My personal belief is that making big sweeping changes never works long term because big changes trigger your "Inner Resistance Monster." Did you say I have a monster living in my psyche? Yes, I did, and we all have one.
The Inner Resistance Monster leads the charge to sabotage, create procrastination, and put up road blocks whenever you try to make changes in your life. The Monster is the one that keeps you locked in your comfort zone. How much power that Monster has is up to you because remember you are the one in charge of you. It's not the other way around although it may feel like it sometimes.
The Inner Resistance Monster thrives during the NY's resolution weight loss frenzy because most people make overly ambitious declarations like "I'm going to exercise 6 days a week. I'm going to only eat organic foods and restrict my calories intake to 1200 per day." When in reality, they are starting from exercising only 6 days a month. They eat primarily a fast food or take out diet, and consume over 2,500 calories a day. Changes that require huge leaps triggers the Inner Resistance Monster, and he goes into action doing whatever he can to get you back to your comfort zone. The result. Your big plan to drop 20 pounds by Spring is dead in its tracks by February because procrastination and resistance has kicked in.
But all is not lost.
See your IR Monster is trained to only spot the big changes. He cannot see the small, tiny ones. Tiny incremental changes go under the radar, yet over time they add up and before you know it you are achieving your health goals. It will take longer for the results to manifest, but they have a much better chance of sticking long term because they happened slowly without triggering any resistance. You've expanded your comfort zone versus trying to leap out of it.
...over time tiny changes add up ...
Every week I'd like you to start making two tiny changes related to any of your health goals or even life goals. Sometimes the two are intertwined. The kinds of changes I'm talking about are small. I mean they are so tiny that you almost wonder if you can call them a change because it feels like it required nearly zero effort. Here are some examples of tiny changes:
- Using 2 packets of sugar in your coffee versus your usual 3.
- Park 5 spaces farther away from the front of the store so you get a few more feet of walking in.
- Smile at one extra person a day.
- Buy one piece of organic fruit and eat it for an afternoon snack.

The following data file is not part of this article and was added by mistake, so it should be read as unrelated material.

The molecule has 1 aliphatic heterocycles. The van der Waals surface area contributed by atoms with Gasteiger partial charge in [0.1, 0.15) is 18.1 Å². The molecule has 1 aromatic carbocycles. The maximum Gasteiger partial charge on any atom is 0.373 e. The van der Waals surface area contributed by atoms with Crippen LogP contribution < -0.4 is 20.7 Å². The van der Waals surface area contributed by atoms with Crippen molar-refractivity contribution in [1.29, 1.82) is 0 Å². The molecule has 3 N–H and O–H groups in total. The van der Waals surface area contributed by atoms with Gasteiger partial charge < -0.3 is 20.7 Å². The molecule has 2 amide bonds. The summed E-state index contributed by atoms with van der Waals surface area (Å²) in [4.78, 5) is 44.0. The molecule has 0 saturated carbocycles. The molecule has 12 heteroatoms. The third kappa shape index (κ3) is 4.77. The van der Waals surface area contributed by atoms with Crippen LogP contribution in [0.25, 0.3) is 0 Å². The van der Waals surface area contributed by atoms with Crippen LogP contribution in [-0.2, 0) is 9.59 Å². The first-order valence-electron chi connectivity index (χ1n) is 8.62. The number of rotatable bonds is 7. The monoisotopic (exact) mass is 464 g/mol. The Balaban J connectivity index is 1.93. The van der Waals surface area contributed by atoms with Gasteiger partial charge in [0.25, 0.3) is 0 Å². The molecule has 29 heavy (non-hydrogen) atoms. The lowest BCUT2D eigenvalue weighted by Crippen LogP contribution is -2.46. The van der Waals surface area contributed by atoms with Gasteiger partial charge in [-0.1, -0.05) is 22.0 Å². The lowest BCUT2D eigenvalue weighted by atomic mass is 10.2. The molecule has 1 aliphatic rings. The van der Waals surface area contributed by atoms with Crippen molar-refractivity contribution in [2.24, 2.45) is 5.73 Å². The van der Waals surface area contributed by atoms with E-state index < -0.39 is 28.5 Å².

- Try making your next meatloaf out of grass fed beef and see if you can taste a difference.
- Switch to a new toothpaste that doesn't have an artificial sweetener in it.
- Start sitting up straighter at work meetings.
- Increase the incline level on the treadmill or elliptical 1% over your usual.
A a suggestion, make one tiny change a "cutting back", and the other an "addition". For example, tiny change #1 could be eat 100 less calories a day. Tiny change #2 could be add 5 minutes to your cardio workout. Another example, tiny change #1 could be eliminate 5 minutes of feeling stress during your day. Tiny change #2 could be, add 5 minutes of recess playtime into your work day. By including an "addition" with an "elimination" you will never feel like you are missing out on something or deprived.
Making these tiny changes is basically slowly weaning you off your old unhealthy, limiting habits, so that you can move onto more healthy and vibrant choices. If you have a big goal, you can break it up into smaller pieces kind of like Quarters in a football game. As an example, I wanted to stop drinking Diet Coke.
I tried cold turkey before but that never worked so I started by cutting down drinking 1 can a day instead of my usual 2. After a couple weeks of doing that, I went from drinking 1 can a day 7 days/week to drinking 1 can 4 days/week. Then I did 1 can/day every other day. Eventually, I got down to no Diet Coke at all. It took me almost a year to do it because I was a total addict. But today, I am Diet Coke free and my body now reacts badly whenever I take a sip.
So, every Tuesday, I'll post my two tiny changes of the week, and I open all of you to come share your changes as well. It's more fun to make changes with support!
This week, here were my 2 tiny changes:
- I drank one cup of water more than I usually drink each day. I want to eventually work my way up to drinking per day half my body weight in ounces ie. If you weighed 200 pounds, you would drink 100 ounces of water/day.
- I split in half a Whole Foods chocolate chip w/ walnuts cookie from the bakery, and ate one half the day I bought the cookie, and ate the other half the next day.